At the heart of Kinsella’s article is a quandary for historical explanation in international law and the law more generally. What is the right frame for understanding the watershed moment of 1863 in the laws of war? Is it settler colonialism or Emancipation?
Kinsella is dismissive of my claim that Emancipation was the “quintessential event for the laws of war in American history” (p. 11). And she is right that to make sense of Lincoln’s General Orders No. 100, we can hardly overlook settler colonialism and the violent extermination of Native peoples, both of which (as Kinsella rightly points out) were “a condition of emergence” for the Lieber Code, in no small part because they were central to the entire law of nations project (p. 2). Kinsella’s intervention is a powerful reminder of this fact, though the prior literature can hardly be said to “wholly efface” the point.
At the same time, the displacement and extermination of Native peoples – what would amount to genocide by today’s standards – long preceded Lincoln’s 1863 order and continued for decades beyond it. Warfare between the United States and Native peoples required no formal remaking of the laws of war either before, during, or after the war, in large part because the existing regime so effectively supported the settler colonial project. Lincoln could and did (as Kinsella points out) order the 1862 execution of 38 Dakota men convicted in a military commission of massacring white settlers without remaking the law of armed conflict (pp. 7-8). Massacres were committed at Sand Creek—where the U.S. Army deliberately attacked non-combatants in Cheyenne and Arapaho encampments in 1864 – and elsewhere without prompting any formal changes to the law.
By contrast, Emancipation and the arming of 200,000 Black soldiers gave Lincoln and his administration powerful reasons to formally transform the laws of war. Emancipation produced a distinctive crisis for the United States’ theretofore long-standing pro-slavery approach to the laws of war. Emancipation also yielded a series of practical controversies around the combatant privileges of Black soldiers, the legal status Black prisoners of war, and the prospect of Black uprisings behind Confederate lines.
Ultimately, histories of the Lieber Code and of the laws of war in American history need not choose between Emancipation and settler colonialism. Kinsella need not diminish the distinctive significance of the Emancipation moment to make her valuable point that Native warfare shaped the terms of Lieber’s text in much the same way it had conditioned the laws of war in the Americas (and elsewhere) for centuries. Such conflicts can hardly explain why the United States produced the Code when and how it did. But Kinsella is surely right that Native conflicts powerfully influenced the Code and the culture from which it came.
Interestingly, Kinsella’s scholarship does not yet seem to take a position on an emerging debate on what might be described as the paradox of inclusion and exclusion in the laws of armed conflict. In the early nineteenth century, the Euro-American laws of war largely excluded Native peoples from their ambit. U.S. soldiers in the age of Andrew Jackson scorned the idea that the laws of war applied to Native nations and combatants. Military men like Jackson behaved accordingly, often with brutal violence. The Lieber text, by contrast, reflected and advanced an ambitious expansion of the formal terms of the rules of war to include Native wars. Yet that expansion did not constrain violence against Native peoples so much as facilitate and legitimize it, as I have observed elsewhere (see Lincoln’s Code at pp. 332-35 especially).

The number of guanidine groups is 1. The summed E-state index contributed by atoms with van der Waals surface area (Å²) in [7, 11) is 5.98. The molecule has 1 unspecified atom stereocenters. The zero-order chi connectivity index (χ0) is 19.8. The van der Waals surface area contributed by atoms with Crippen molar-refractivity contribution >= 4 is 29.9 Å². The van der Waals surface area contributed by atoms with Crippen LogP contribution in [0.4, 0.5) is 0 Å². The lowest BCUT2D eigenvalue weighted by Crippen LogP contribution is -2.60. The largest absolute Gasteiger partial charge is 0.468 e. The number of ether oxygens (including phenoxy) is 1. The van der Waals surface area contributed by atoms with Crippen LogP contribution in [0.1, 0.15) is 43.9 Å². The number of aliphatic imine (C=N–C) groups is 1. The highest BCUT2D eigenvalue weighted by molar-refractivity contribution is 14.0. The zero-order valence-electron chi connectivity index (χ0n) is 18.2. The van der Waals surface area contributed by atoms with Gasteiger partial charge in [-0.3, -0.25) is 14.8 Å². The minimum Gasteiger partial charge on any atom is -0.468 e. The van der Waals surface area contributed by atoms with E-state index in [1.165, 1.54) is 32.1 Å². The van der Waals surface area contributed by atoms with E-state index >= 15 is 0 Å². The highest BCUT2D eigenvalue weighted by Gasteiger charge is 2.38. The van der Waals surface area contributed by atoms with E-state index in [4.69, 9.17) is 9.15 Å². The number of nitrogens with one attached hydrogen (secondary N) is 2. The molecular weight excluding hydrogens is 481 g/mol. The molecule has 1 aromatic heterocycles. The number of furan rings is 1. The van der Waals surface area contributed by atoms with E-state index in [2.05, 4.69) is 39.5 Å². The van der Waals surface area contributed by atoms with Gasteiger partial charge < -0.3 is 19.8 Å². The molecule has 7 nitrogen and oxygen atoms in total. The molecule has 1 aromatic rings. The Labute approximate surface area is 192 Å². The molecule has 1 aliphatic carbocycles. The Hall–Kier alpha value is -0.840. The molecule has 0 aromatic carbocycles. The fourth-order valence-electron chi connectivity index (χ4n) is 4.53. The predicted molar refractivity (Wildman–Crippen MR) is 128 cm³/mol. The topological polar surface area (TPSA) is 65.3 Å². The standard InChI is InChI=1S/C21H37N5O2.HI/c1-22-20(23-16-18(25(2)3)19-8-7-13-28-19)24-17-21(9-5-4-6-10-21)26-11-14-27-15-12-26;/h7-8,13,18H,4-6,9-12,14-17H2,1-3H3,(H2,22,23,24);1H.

From the age of Ulysses S. Grant to the era of Theodore Roosevelt, the U.S. military leaned on the laws of war to accomplish many of the same destructive ends it sought to achieve a century earlier without the formal application of the laws of war. I have argued (and others agree) that this represented a violent inclusionary turn in the American laws of war, one that General Orders No. 100 inaugurated. Inclusion in this sense was not premised on humanitarian concern – and it was not good news from the Native perspective. If the 1863 Code aimed to win the Civil War, the expansion of the laws of war to encompass Native conflicts aimed to support the United States in its late-nineteenth-century Indian conflicts. Critics of this view disagree, observing no significant late nineteenth-century turn toward Native inclusion as a strategy of empire.
Either way, the most exciting feature of Kinsella’s article is the foundational puzzle it raises for legal historical interpretation. What counts as an adequate historical explanation when the regime under study is pervasively conditioned by empire? On the one hand, empire’s ubiquity powerfully conditioned the Lieber Code, as it did virtually every development in the nineteenth-century laws of war. On the other hand, the very fact of empire’s pervasiveness limits its capacity to explain the distinctive features of something like the Lieber Code. Neither the Code’s special vices, nor its particular virtues, stand out in Kinsella’s account. And that is a loss – for it undoubtedly had plenty of both.